California current brings the cool moist weather from Alaska to California, the Humboldt current brings the Antarctica moist weather to Chile. In California, we see vast fertile valleys between the lower coast range and the tall Sierra Nevada, while in Chile; the central valley is bound by the coast range and the tall Andes. In Chile, you see the hot Atacama Desert to the north and the weather gets colder as you move south towards the tip of South America. In California, we see the Mojave Desert to the south and the weather gets colder and wetter as you move to the northern part of California.
Even history has similarities with the Spaniards first introducing grape growing to both California and Chile as the regions were colonized in the 1500s – 1600s. Chile is known as a winemaker’s paradise with excellent growing regions and little risk of disease and pests. Chile’s geographic isolation with the Pacific Ocean, Andes, Desert and cold south helped it remain as the only wine-producing country in the world that is completely free of the Phylloxera louse that destroyed vineyards in North America and Europe in the 19th century.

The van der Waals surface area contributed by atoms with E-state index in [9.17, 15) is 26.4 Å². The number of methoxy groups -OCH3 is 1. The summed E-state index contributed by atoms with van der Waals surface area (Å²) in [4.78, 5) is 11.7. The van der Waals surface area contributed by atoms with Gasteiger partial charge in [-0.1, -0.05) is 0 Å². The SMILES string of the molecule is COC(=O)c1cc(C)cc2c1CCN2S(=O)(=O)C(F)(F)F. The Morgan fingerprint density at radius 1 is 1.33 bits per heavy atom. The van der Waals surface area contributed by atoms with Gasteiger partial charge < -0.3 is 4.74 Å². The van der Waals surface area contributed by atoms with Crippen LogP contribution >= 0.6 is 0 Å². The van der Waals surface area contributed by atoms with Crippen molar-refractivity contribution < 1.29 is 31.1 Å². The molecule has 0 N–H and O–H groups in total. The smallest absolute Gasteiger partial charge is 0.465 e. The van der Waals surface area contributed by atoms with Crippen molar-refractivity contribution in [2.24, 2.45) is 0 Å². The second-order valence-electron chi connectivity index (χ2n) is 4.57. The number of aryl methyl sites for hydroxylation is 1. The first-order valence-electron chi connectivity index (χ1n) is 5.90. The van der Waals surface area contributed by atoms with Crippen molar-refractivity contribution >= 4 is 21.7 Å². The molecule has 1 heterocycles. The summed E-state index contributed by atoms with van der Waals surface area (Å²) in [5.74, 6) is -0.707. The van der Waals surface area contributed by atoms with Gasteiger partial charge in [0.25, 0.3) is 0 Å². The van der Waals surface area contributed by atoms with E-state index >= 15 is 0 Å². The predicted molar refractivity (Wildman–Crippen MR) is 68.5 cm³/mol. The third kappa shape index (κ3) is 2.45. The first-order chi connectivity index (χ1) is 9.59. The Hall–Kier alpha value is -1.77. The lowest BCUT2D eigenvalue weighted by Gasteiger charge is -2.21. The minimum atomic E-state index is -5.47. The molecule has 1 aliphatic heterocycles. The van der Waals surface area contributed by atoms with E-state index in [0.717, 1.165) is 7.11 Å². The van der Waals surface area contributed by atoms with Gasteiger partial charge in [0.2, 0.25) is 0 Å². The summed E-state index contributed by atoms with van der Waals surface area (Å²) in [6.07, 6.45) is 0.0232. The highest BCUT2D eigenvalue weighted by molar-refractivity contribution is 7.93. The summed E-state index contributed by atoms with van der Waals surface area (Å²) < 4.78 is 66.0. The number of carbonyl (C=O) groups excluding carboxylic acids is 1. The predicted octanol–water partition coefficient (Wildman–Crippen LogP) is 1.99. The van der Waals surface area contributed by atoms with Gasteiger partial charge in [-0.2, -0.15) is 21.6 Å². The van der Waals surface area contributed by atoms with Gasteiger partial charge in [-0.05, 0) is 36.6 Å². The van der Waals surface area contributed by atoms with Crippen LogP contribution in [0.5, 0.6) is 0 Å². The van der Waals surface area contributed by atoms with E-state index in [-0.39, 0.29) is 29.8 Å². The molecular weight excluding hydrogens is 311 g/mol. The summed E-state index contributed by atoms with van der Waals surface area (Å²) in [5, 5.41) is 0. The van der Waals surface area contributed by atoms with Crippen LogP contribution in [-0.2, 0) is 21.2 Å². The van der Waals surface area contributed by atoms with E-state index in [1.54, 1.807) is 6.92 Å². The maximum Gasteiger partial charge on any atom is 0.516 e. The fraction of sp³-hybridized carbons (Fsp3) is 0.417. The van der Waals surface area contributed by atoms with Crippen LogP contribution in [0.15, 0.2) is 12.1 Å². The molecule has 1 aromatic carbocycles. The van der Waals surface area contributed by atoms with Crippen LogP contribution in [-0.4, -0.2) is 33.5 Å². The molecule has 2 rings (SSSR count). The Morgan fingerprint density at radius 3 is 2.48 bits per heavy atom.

Chile has over 14 major wine growing areas from the far south to the north. The primary wine regions are in the central part of Chile, not too far from Santiago and the major populations of Chile. They have a total vineyard area of over 317,000 acres and red wine grapes are the most popular. The primary varietals planted are Cabernet Sauvignon, Sauvignon Blanc, Merlot, Chardonnay and Carmenere, but you will find other unique varietals as well.
For more information: www.winesofchile.org